EU ministers are pushing for greater consideration to be given to social aspects in all future economic policies.

TH – 10/2021

On 15 October, a meeting of the EU ministers for Labour and Social Affairs was held in Luxembourg as part of the Employment, Social Policy, Health and Consumer Affairs (EPSCO) council meeting. They discussed the future of the European Semester - an annual process in which Member States coordinate their economic, fiscal, labour and social policies within the EU. There was an emphatic call for ensuring that future economic policies and reforms always take the social dimensions into consideration. The European Pillar of Social Rights and its action plan, together with the key objectives that were laid down for employment, qualifications and poverty reduction up to 2030, should serve as the guidelines for this.

Ministers adopted key messages from the Employment Committee and the Social Protection Committee. There were also exchanges about the important changes that are taking place in the working world, such as the ageing of our societies and the role of health and safety in the workplace. Gender mainstreaming conclusions in the EU budget were also approved.

Will country recommendations no longer be made annually in the future?

The COVID-19 pandemic has resulted in a number of changes being made to the European Semester 2021 processes, as they are focused on national (post-pandemic) recovery and resilience plans. The Employment and Social Affairs ministers are interested in returning to a semester process that should include a strong social dimension. Therefore, there was intensive discussion about how the European Pillar of Social Rights (ESPR) action plan and, in particular the three key EU employment, qualifications and poverty reduction objectives could best be reflected in a future European Semester.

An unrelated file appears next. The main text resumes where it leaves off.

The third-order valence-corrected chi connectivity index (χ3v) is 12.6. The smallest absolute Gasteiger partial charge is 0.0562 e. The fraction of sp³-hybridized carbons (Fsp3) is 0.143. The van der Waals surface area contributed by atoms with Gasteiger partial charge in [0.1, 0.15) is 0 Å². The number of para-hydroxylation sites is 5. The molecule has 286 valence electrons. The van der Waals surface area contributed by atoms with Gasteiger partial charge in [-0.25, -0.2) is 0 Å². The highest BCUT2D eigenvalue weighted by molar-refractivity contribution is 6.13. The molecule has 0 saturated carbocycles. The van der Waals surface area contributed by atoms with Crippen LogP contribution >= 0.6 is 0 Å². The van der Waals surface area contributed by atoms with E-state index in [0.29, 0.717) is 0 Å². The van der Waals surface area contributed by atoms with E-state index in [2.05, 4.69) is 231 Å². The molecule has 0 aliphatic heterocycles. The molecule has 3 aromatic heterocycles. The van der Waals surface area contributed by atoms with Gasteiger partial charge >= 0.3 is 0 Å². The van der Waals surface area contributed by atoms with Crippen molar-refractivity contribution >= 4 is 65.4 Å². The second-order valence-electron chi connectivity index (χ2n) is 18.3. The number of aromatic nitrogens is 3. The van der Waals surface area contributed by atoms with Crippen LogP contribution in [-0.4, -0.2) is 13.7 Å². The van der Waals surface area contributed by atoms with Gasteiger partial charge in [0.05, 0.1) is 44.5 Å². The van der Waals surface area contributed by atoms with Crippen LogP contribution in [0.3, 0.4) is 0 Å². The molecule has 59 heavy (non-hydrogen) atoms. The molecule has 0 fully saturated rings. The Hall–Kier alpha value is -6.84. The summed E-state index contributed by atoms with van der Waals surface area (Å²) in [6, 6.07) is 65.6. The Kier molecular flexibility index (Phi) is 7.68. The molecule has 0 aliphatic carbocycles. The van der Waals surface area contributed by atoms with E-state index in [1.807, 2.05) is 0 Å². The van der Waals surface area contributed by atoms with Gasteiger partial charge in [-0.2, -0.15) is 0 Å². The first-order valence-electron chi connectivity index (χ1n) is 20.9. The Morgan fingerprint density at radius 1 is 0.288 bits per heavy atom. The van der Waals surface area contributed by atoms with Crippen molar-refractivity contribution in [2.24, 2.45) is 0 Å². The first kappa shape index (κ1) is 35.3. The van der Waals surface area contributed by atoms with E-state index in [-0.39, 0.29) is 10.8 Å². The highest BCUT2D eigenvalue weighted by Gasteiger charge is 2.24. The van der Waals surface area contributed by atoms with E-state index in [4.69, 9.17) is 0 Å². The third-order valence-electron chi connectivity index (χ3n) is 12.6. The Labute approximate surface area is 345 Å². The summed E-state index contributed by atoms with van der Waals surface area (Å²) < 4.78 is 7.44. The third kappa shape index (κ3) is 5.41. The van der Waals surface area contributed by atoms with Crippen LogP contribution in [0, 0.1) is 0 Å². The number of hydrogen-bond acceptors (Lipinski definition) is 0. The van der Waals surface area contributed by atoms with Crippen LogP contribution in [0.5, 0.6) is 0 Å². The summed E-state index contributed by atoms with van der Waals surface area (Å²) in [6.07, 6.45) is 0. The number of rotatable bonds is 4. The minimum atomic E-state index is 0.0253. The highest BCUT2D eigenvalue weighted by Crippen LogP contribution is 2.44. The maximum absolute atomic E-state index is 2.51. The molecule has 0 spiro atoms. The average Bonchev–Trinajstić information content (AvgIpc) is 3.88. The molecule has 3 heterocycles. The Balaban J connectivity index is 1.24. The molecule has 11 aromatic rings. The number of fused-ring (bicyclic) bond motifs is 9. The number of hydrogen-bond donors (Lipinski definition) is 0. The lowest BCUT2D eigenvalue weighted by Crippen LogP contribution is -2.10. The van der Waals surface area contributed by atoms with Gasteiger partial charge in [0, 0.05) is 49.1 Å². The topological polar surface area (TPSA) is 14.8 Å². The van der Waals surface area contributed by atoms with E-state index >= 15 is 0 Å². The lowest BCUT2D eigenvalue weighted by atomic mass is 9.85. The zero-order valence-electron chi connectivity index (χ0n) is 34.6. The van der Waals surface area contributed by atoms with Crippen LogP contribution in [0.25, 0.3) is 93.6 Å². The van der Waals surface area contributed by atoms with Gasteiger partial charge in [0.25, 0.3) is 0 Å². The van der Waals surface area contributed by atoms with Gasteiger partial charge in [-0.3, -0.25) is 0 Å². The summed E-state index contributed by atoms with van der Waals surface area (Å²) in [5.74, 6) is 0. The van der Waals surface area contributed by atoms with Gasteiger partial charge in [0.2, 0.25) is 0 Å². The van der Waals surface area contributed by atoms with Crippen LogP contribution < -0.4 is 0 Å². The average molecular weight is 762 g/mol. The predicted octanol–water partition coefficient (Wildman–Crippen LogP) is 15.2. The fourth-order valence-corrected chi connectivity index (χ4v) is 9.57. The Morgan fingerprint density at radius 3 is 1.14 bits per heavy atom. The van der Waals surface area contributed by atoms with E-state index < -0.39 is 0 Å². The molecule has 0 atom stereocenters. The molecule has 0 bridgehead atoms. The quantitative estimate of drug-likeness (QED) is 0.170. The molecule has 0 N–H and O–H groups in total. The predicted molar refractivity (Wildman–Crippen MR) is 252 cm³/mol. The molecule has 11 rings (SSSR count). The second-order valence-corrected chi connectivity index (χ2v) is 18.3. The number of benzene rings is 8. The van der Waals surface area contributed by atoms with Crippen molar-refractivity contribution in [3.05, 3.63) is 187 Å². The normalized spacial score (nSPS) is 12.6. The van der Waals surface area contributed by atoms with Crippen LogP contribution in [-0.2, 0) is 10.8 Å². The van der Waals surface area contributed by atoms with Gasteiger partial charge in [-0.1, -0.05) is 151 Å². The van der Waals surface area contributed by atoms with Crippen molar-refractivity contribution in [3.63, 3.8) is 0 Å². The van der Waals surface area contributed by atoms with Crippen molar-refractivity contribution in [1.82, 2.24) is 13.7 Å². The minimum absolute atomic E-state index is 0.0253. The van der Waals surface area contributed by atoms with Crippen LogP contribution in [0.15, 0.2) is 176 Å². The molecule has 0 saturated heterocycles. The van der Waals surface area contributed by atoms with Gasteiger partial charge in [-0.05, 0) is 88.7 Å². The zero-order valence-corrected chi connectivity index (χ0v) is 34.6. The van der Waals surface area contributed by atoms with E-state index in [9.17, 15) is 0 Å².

The policy debate pointed out that fairness and social cohesion should be among the core economic recovery objectives after COVID-19. The need for a strong role for the Employment, Social Policy, Health and Consumer Affairs council and its preliminary committees in the Semester process was stressed. The ministers also urged returning to the Semester process with country reports and recommendations for the Member States as soon as possible and this could also be multi-annual. Appropriate monitoring should also be implemented in future, with the aim of laying down feasible and realistic key objectives.

All of this should ensure that a social and employment dimension is included in the Semester 2022 process. Following the debate, the Council President sent a letter to the President of the Economic and Monetary Union Council that contained the main messages.

The results of the council meeting can be found here.